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Chapter 3: Addiction – What makes teens obsessed with social media? (review by Christine Chow)

Part of the HASTAC Scholars Collaborative Book Review of It’s Complicated: The Social Lives of Networked Teens by danah boyd

 

Review of Chapter 3, Addiction – what makes teens obsessed with social media? (pp. 77-99)

Christine Chow, Stanford University

In her new book It’s Complicated: The Social Lives of Networked Teens, social media scholar danah boyd offers a highly readable account and insightful look at the emergent social media landscape. The third chapter explores the issue of social media addiction, arguing that social media is not inherently bad.  Given an increasingly mediated world, youth are learning and developing skills needed to navigate a networked environment of numerous possibilities, equipping them to engage and participate in meaningful ways. In specific, boyd presents a compelling case for striking the right balance between social media usage and the monitoring and critical reflection of such usage. Her discussion provides a timely topic for consideration, with relevance to our current digital age of dynamic social interaction and connection.

A well-known and prolific researcher, danah boyd has conducted extensive work in the area of social media.  She is known for her views and publications in social media studies. Having written about the characteristics of online social media interaction, she noted the properties of persistence, searchability, replicability, and invisible audiences in her article “Why Youth (Heart) Social Network Sites” (boyd, 2007). She also described the evolution of what it means to participate and engage on the Internet in papers such as “Social Network Sites as Networked Publics: Affordances, Dynamics, and Implications” (boyd, 2010).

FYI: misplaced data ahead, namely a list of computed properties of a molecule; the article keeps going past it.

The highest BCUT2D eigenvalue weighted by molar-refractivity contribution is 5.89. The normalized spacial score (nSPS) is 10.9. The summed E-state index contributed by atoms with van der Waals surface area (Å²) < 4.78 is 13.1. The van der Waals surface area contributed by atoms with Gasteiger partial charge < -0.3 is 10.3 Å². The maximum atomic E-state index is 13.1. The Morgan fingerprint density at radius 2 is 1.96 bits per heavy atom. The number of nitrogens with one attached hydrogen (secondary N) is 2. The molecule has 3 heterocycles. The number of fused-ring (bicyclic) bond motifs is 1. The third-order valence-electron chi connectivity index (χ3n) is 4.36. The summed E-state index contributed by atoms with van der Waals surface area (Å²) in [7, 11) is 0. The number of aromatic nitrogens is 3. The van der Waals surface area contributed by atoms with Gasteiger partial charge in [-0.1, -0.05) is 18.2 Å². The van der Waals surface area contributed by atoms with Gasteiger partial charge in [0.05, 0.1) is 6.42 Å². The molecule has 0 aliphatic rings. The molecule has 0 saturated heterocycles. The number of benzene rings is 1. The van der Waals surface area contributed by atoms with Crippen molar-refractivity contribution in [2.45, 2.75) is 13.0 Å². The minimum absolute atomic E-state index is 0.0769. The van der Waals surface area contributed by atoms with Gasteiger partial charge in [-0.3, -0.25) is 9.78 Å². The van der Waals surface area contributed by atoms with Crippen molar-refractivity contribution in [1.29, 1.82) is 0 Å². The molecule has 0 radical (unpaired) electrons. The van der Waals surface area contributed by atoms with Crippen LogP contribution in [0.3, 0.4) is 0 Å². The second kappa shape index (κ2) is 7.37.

Since its emergence, there have been efforts to describe the trends and patterns that have developed in the use of social media. Along this thread, boyd’s new book contributes to the ongoing conversation by framing the reader’s understanding of networked environments as a changing space that continues to evolve in the 21st century. It shows another side to the relationship between youth and networked spaces, shedding light on the social phenomenon that has arisen. The third chapter of It’s Complicated opens with a vignette of a teenager who is able to unplug, question, and view the nature of social media with a critical eye and inquiring mind. Throughout this discussion, boyd includes stories in her chapter that enable the reader to gain a greater familiarity with the role of social media in the lives of youth.